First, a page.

Michael Hoppen Gallery is delighted to announce Simon Norfolk’s third exhibition of photographs with the gallery, Time Taken, a poetic tracing of time on the war-torn landscape of Afghanistan.
Between 2013 and 2014 Simon Norfolk visited the Bamiyan Valley in Afghanistan, an area of the country once famous for its 170 foot tall Buddhas and more so now for their demise at the hands of the Taliban in 2001. Setting up his camera at over a dozen locations over a twelve-month period, Norfolk looked to depict the slow, silent release of the seasons in ‘a year long un-blinking honesty.’
“The winter snow marches up to the summer peaks and then slowly returns, like the gentlest of waves lapping on a lakeshore. The surface of a field rises when it is full of crops and falls again when it is harvested. When the branch of a tree is full of sap it is heavy and it leans; in the autumn it is lighter and it ebbs.’” (Simon Norfolk)
A copse of trees, a pair of deserted Soviet tanks, a boarded up town at the foot of the mountains; these anchors of the landscape provide the backdrop as we watch the seasons slip into one another. Described by Norfolk as being like the stanzas of a love poem to the Afghan landscape, time unfurls seamlessly in the photographs. Seeking to define the space between the works as much as the images themselves, Time Taken is the first in a three part series of ‘stratographs,’ studies in the passing of time.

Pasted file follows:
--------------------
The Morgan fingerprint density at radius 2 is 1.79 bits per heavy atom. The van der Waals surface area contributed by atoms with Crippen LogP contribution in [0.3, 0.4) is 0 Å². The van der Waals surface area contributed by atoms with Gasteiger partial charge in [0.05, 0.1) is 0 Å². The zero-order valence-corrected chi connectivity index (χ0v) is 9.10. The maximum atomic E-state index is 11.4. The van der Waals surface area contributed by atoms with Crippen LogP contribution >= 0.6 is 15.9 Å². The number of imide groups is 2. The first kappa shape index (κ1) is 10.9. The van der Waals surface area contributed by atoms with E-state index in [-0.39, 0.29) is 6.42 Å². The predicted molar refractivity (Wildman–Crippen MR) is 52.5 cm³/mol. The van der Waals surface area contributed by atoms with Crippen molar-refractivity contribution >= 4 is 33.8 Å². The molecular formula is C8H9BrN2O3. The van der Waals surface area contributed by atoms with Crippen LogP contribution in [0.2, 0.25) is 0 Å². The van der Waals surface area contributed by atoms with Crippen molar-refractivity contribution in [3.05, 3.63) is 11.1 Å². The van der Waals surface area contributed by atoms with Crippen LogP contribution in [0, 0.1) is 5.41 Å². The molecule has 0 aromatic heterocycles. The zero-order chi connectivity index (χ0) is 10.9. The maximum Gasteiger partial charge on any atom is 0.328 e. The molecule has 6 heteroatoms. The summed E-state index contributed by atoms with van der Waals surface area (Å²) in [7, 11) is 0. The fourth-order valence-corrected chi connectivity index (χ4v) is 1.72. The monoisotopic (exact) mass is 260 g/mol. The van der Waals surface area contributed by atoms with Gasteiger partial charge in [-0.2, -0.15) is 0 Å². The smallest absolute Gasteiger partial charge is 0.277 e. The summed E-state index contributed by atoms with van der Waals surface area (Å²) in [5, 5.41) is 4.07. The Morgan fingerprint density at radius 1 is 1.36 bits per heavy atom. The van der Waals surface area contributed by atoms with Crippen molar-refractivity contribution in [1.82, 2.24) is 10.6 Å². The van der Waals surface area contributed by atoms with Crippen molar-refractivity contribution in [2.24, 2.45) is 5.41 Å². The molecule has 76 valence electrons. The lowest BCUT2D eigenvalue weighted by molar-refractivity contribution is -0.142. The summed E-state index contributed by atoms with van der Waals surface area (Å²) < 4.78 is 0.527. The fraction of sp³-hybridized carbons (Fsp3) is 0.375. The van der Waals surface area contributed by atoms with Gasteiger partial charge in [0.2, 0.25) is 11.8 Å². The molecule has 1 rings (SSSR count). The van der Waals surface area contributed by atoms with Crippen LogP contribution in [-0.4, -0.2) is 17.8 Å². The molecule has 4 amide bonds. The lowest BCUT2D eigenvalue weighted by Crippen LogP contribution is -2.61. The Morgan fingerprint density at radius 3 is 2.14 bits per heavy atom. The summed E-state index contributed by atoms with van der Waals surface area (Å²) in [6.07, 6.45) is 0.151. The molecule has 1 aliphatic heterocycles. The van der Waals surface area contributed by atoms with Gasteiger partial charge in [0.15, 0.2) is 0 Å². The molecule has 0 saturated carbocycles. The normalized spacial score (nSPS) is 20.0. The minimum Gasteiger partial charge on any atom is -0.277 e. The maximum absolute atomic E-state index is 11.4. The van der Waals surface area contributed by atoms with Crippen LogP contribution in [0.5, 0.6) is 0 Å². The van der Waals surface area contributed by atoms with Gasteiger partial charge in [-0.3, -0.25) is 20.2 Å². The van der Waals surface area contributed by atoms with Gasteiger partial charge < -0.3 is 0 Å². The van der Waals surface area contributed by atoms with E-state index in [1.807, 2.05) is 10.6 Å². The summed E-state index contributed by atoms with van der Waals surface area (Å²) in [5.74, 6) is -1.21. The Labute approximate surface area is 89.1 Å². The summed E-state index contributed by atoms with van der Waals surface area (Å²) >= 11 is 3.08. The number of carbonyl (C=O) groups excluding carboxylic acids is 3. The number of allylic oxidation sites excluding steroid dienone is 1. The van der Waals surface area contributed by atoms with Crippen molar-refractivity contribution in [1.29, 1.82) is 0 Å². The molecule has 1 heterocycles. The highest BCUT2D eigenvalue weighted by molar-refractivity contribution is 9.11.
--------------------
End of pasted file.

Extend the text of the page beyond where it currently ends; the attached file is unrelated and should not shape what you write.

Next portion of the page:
The cyclical nature of the images speaks of both the constant presence of war in this country, but also of a perseverance and hope as the land continues to be ploughed and planted. As the artist himself has said “The main creation of Afghan culture is the landscape itself. It is all around, but one has to stop, sit quietly and take Time, to see it at work.”
Simon Norfolk (born in Lagos, Nigeria, 1963) completed his education at Oxford and Bristol Universities in the U.K. His work has been widely recognized: he has won The Discovery Prize at Les Rencontres d’Arles in 2005; the Infinity Prize from The International Center of Photography in 2004; and the European Publishing Award in 2002. In 2003 he was shortlisted for the Citibank Prize (now known as the Deutsche Böurse Prize), and in 2013 he won the Prix Pictet Commission. His work has been shown internationally, and is held in many major collections, including the Museum of Fine Arts in Houston, the Getty Museum in Los Angeles, SF MOMA, the Cleveland Museum of Art, the Amon Carter Museum of American Art in Fort Worth, TX, and the Nelson-Atkins Museum of Art in Kansas City, MO. In 2011 the Tate Modern in London held a solo exhibition of his Burke+Norfolk series. In 2014 he was included in Constructing Worlds at the Barbican and Time, Conflict, Photography at Tate Modern.